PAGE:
by ARI DY SJ (September 2010)


From the outset it is important to state that what follows are simply suggestions. By no means are these suggestions to be considered rules to be followed to the letter. What I have tried to do is to integrate traditional Chinese customs with the celebration of the sacraments. As such, there are no strictly right or wrong answers. The important thing is that the celebrations are meaningful for the people involved.

A deliberate effort has been made to exclude obviously superstitious practices. All superstitions are based on fear. Our God is a God who tells us “Be not afraid!” and so superstitions really do not have a place in a Christian believer’s life. However, this is easier said than done, especially for older generations of Chinese Catholics. It can even be argued that many of the so-called Catholic practices are also steeped in superstition. Be that as it may, suffice it to say that genuine faith in Jesus Christ is the key to the age-old question of superstitions. If you have experienced Jesus personally, you will not be afraid of animal birth signs and their effect on you, lucky and unlucky times for certain events, etc.

It is also important to make a distinction between Chinese customs Chinese religious practices, whether Buddhist or Daoist. The distinction is important because many Chinese Catholics equate Chinese customs with Buddhism or Daoism. The most common example of this is Chinese incense or joss sticks. These are just like candles and may be used by any religion for spiritual activities, yet many Chinese think that only Buddhists can light joss sticks.

There are many churches in Taiwan where joss sticks are used in the liturgy instead of the Roman boat and thurible. This is just one example of how the Chinese way of worshipping can be used in the Catholic liturgy. What is needed is a critical and discerning attitude. We cannot mix the beliefs of different religions because some of these beliefs are simply incompatible, but we can certainly use our cultural symbols in expressing our faith, whatever our religion may be.

These suggestions are pointers for celebrations/liturgies that are inculturated, theologically sound, and meaningful.

General Guidelines when Using Chinese Cultural Elements in the Mass

1. INCENSE AND OFFERINGS: When Chinese incense is used, the incense burner or urn must be placed on a table in front of the altar, usually a little lower in height. Any foodstuffs offered during the Presentation of the Gifts are placed on this altar. It is not customary in Chinese rites to place offerings on the floor, although this is a common practice at Masses in the Philippines.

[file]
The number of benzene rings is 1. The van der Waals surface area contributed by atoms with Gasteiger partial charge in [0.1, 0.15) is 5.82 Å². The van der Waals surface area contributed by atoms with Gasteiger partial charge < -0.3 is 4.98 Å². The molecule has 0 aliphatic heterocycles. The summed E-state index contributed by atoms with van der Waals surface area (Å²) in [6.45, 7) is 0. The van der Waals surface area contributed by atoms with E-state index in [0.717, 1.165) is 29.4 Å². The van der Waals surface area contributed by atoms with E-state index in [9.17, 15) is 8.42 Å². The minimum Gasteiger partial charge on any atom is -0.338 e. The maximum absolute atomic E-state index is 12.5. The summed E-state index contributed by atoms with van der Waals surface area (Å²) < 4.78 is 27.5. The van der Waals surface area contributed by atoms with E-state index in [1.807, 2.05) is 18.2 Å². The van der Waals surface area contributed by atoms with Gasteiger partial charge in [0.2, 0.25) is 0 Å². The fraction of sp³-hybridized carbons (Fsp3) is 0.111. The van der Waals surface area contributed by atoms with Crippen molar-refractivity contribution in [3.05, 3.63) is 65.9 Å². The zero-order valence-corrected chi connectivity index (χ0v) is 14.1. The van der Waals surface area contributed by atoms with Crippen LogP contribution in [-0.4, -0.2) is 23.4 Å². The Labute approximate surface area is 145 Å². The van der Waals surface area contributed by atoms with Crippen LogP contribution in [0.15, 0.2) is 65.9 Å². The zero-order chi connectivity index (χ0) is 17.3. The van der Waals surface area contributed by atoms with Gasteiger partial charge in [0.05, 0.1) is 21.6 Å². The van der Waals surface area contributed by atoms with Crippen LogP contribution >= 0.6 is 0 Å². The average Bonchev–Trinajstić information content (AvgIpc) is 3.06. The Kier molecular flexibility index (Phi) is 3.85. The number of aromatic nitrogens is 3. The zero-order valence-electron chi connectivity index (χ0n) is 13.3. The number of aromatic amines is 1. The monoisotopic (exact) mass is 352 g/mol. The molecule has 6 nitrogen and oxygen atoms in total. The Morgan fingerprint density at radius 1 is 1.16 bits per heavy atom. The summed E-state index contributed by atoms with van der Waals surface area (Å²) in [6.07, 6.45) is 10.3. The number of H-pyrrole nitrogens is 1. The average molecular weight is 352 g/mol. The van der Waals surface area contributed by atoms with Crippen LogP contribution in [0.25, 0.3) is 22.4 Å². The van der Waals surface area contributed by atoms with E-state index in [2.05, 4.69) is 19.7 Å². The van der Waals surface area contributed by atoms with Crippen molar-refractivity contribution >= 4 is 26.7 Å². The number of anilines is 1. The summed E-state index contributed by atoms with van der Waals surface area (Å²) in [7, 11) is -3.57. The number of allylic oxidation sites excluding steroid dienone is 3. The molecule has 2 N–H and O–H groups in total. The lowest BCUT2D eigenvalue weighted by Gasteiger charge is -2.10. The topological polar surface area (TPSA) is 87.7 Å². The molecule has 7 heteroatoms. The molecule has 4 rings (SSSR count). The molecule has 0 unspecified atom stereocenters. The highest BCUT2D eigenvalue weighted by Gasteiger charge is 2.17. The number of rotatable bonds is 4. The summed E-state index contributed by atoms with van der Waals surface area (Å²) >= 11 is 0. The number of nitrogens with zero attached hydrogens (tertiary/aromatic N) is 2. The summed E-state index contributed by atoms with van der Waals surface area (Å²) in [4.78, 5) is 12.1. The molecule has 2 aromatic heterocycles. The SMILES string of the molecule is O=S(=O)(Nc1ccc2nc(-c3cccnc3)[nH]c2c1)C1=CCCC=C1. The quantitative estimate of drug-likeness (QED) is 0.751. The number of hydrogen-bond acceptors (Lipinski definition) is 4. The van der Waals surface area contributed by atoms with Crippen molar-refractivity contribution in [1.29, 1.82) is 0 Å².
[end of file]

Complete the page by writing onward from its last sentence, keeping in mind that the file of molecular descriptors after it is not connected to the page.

2. INCENSE FOR GOD: When incense is used to honor God, an odd number of sticks is used, following Chinese religious custom. Thus, it is usually one or three sticks.

3. ANCESTRAL ALTAR: Whenever the ancestral altar is set up for use within the Mass (e.g., Mass for the dead, Moon festival, lunar new year), it must have its own table for offerings and burning incense. Strictly speaking, the incense burner for the dead must be distinct from the incense burner used at the Eucharistic altar.

4. INCENSE FOR THE DEPARTED: For the dead, an even number of incense sticks is used, again following Chinese religious custom. Thus the usual case is to use two sticks. In modern times, however, it is acceptable to use just one stick of incense regardless of who it is offered to, in order to be friendlier to the environment.

5. COLOR: Following the practice in Hong Kong and Taiwan, red may be used as the liturgical color for lunar new year or other joyful occasions like Christmas or Easter. This is in recognition of the joy attached to the color red in Chinese culture, which can be understood as joy that comes from the Holy Spirit. In the Roman Catholic Church, red can signify either martyrdom or the flame of the Holy Spirit. The latter is the favored meaning when red is used in liturgies for the Chinese.

6. HYMNS: When Chinese liturgical hymns are sung, it is helpful to provide copies to the congregation or to project the text on a screen. In both cases, the ideal case is for the text to include the Chinese characters and the Pinyin romanization/Zhuyin phonetic symbols.

7. DANCES: On happy occasions such as patronal feasts or the lunar new year, Chinese dances can be inserted before the entrance procession and before the presentation of the gifts. These dances must preserve the liturgical mood and not become “liturgical entertainment.”

8. COMMENTARY: It must never be assumed that all in the congregation understand the Chinese cultural elements being used in the Mass. The commentator’s script must always include brief explanations of the cultural practices being incorporated into the liturgy.

For specific guidelines and reflections, just go to the list of Catholic sacraments and Chinese festivals below, and click on the item.  Comments are welcome!




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